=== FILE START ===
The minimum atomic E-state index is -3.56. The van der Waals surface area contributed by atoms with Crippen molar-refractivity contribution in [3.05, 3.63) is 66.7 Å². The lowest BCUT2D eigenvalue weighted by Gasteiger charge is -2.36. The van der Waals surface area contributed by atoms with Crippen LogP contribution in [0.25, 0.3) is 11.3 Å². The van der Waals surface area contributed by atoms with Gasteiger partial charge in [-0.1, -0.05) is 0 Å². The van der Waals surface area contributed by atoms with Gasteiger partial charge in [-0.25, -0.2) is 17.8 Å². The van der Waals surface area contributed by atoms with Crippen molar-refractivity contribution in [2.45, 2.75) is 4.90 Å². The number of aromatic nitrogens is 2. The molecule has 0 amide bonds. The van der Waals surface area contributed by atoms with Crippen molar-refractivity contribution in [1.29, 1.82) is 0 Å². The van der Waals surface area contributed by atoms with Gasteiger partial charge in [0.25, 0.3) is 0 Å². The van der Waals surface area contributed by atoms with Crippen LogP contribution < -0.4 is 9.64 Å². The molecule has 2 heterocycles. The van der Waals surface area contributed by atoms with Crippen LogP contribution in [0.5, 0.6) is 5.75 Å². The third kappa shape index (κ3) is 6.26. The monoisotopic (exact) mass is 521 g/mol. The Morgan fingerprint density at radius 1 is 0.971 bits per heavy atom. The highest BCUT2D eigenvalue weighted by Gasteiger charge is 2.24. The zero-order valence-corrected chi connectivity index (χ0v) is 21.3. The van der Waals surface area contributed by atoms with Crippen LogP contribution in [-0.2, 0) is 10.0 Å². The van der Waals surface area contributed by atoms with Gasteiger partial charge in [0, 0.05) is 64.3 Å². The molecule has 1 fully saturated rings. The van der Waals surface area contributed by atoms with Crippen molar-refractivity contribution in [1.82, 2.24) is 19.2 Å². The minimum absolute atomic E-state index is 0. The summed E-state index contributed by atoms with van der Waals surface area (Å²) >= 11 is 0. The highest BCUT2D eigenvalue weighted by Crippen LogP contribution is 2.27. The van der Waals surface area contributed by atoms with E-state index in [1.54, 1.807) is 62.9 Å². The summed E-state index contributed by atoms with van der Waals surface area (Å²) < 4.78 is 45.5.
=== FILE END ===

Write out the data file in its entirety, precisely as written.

The minimum atomic E-state index is -3.56. The van der Waals surface area contributed by atoms with Crippen molar-refractivity contribution in [3.05, 3.63) is 66.7 Å². The lowest BCUT2D eigenvalue weighted by Gasteiger charge is -2.36. The van der Waals surface area contributed by atoms with Crippen LogP contribution in [0.25, 0.3) is 11.3 Å². The van der Waals surface area contributed by atoms with Gasteiger partial charge in [-0.1, -0.05) is 0 Å². The van der Waals surface area contributed by atoms with Gasteiger partial charge in [-0.25, -0.2) is 17.8 Å². The van der Waals surface area contributed by atoms with Crippen molar-refractivity contribution in [2.45, 2.75) is 4.90 Å². The number of aromatic nitrogens is 2. The molecule has 0 amide bonds. The van der Waals surface area contributed by atoms with Crippen molar-refractivity contribution in [1.29, 1.82) is 0 Å². The van der Waals surface area contributed by atoms with Gasteiger partial charge in [0.25, 0.3) is 0 Å². The van der Waals surface area contributed by atoms with Crippen LogP contribution < -0.4 is 9.64 Å². The molecule has 2 heterocycles. The van der Waals surface area contributed by atoms with Crippen LogP contribution in [0.5, 0.6) is 5.75 Å². The third kappa shape index (κ3) is 6.26. The monoisotopic (exact) mass is 521 g/mol. The Morgan fingerprint density at radius 1 is 0.971 bits per heavy atom. The highest BCUT2D eigenvalue weighted by Gasteiger charge is 2.24. The zero-order valence-corrected chi connectivity index (χ0v) is 21.3. The van der Waals surface area contributed by atoms with Crippen LogP contribution in [-0.2, 0) is 10.0 Å². The van der Waals surface area contributed by atoms with Gasteiger partial charge in [0, 0.05) is 64.3 Å². The molecule has 1 fully saturated rings. The van der Waals surface area contributed by atoms with Crippen molar-refractivity contribution in [1.82, 2.24) is 19.2 Å². The minimum absolute atomic E-state index is 0. The summed E-state index contributed by atoms with van der Waals surface area (Å²) >= 11 is 0. The highest BCUT2D eigenvalue weighted by Crippen LogP contribution is 2.27. The van der Waals surface area contributed by atoms with E-state index in [1.54, 1.807) is 62.9 Å². The summed E-state index contributed by atoms with van der Waals surface area (Å²) < 4.78 is 45.5.